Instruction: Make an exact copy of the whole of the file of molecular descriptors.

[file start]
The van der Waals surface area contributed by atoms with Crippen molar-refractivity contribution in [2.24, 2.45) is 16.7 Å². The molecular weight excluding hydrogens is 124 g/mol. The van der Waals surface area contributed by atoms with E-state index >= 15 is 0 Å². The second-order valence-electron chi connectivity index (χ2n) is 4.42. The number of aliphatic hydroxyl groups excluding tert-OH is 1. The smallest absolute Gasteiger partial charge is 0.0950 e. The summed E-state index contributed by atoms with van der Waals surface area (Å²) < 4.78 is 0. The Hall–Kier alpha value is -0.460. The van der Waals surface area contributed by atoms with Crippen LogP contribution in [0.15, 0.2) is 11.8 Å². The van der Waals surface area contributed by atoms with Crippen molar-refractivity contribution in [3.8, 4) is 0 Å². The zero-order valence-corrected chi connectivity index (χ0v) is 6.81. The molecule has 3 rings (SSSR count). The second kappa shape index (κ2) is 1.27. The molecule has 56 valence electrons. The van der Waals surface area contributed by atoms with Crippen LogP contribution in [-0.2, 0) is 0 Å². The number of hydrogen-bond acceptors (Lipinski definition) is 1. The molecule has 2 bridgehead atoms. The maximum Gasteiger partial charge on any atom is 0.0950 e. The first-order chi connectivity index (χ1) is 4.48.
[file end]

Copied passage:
The van der Waals surface area contributed by atoms with Crippen molar-refractivity contribution in [2.24, 2.45) is 16.7 Å². The molecular weight excluding hydrogens is 124 g/mol. The van der Waals surface area contributed by atoms with E-state index >= 15 is 0 Å². The second-order valence-electron chi connectivity index (χ2n) is 4.42. The number of aliphatic hydroxyl groups excluding tert-OH is 1. The smallest absolute Gasteiger partial charge is 0.0950 e. The summed E-state index contributed by atoms with van der Waals surface area (Å²) < 4.78 is 0. The Hall–Kier alpha value is -0.460. The van der Waals surface area contributed by atoms with Crippen LogP contribution in [0.15, 0.2) is 11.8 Å². The van der Waals surface area contributed by atoms with Crippen molar-refractivity contribution in [3.8, 4) is 0 Å². The zero-order valence-corrected chi connectivity index (χ0v) is 6.81. The molecule has 3 rings (SSSR count). The second kappa shape index (κ2) is 1.27. The molecule has 56 valence electrons. The van der Waals surface area contributed by atoms with Crippen LogP contribution in [-0.2, 0) is 0 Å². The number of hydrogen-bond acceptors (Lipinski definition) is 1. The molecule has 2 bridgehead atoms. The maximum Gasteiger partial charge on any atom is 0.0950 e. The first-order chi connectivity index (χ1) is 4.48.